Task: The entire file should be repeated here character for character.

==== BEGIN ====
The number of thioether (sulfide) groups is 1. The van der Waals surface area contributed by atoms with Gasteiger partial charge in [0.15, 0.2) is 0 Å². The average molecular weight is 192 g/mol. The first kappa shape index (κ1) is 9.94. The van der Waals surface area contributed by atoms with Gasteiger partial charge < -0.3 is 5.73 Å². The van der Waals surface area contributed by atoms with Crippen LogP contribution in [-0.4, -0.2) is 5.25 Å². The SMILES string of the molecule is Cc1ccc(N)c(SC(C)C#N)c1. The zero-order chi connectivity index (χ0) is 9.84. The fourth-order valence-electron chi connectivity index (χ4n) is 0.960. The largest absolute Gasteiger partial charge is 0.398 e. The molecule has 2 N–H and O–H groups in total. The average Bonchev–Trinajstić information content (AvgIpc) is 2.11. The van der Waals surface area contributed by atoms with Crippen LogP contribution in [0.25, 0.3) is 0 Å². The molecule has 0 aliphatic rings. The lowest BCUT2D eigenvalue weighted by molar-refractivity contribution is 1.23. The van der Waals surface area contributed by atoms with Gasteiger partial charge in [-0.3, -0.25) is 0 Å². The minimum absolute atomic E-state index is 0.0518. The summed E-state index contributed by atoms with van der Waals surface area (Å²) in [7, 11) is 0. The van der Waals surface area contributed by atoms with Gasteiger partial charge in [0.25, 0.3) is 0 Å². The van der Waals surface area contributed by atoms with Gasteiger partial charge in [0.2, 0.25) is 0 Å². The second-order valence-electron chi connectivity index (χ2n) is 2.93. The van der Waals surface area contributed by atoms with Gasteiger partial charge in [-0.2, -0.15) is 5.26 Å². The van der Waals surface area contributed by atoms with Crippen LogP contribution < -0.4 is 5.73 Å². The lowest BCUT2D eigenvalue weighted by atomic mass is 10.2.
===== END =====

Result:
The number of thioether (sulfide) groups is 1. The van der Waals surface area contributed by atoms with Gasteiger partial charge in [0.15, 0.2) is 0 Å². The average molecular weight is 192 g/mol. The first kappa shape index (κ1) is 9.94. The van der Waals surface area contributed by atoms with Gasteiger partial charge < -0.3 is 5.73 Å². The van der Waals surface area contributed by atoms with Crippen LogP contribution in [-0.4, -0.2) is 5.25 Å². The SMILES string of the molecule is Cc1ccc(N)c(SC(C)C#N)c1. The zero-order chi connectivity index (χ0) is 9.84. The fourth-order valence-electron chi connectivity index (χ4n) is 0.960. The largest absolute Gasteiger partial charge is 0.398 e. The molecule has 2 N–H and O–H groups in total. The average Bonchev–Trinajstić information content (AvgIpc) is 2.11. The van der Waals surface area contributed by atoms with Crippen LogP contribution in [0.25, 0.3) is 0 Å². The molecule has 0 aliphatic rings. The lowest BCUT2D eigenvalue weighted by molar-refractivity contribution is 1.23. The van der Waals surface area contributed by atoms with Gasteiger partial charge in [-0.3, -0.25) is 0 Å². The minimum absolute atomic E-state index is 0.0518. The summed E-state index contributed by atoms with van der Waals surface area (Å²) in [7, 11) is 0. The van der Waals surface area contributed by atoms with Gasteiger partial charge in [0.25, 0.3) is 0 Å². The van der Waals surface area contributed by atoms with Gasteiger partial charge in [0.2, 0.25) is 0 Å². The second-order valence-electron chi connectivity index (χ2n) is 2.93. The van der Waals surface area contributed by atoms with Gasteiger partial charge in [-0.2, -0.15) is 5.26 Å². The van der Waals surface area contributed by atoms with Crippen LogP contribution < -0.4 is 5.73 Å². The lowest BCUT2D eigenvalue weighted by atomic mass is 10.2.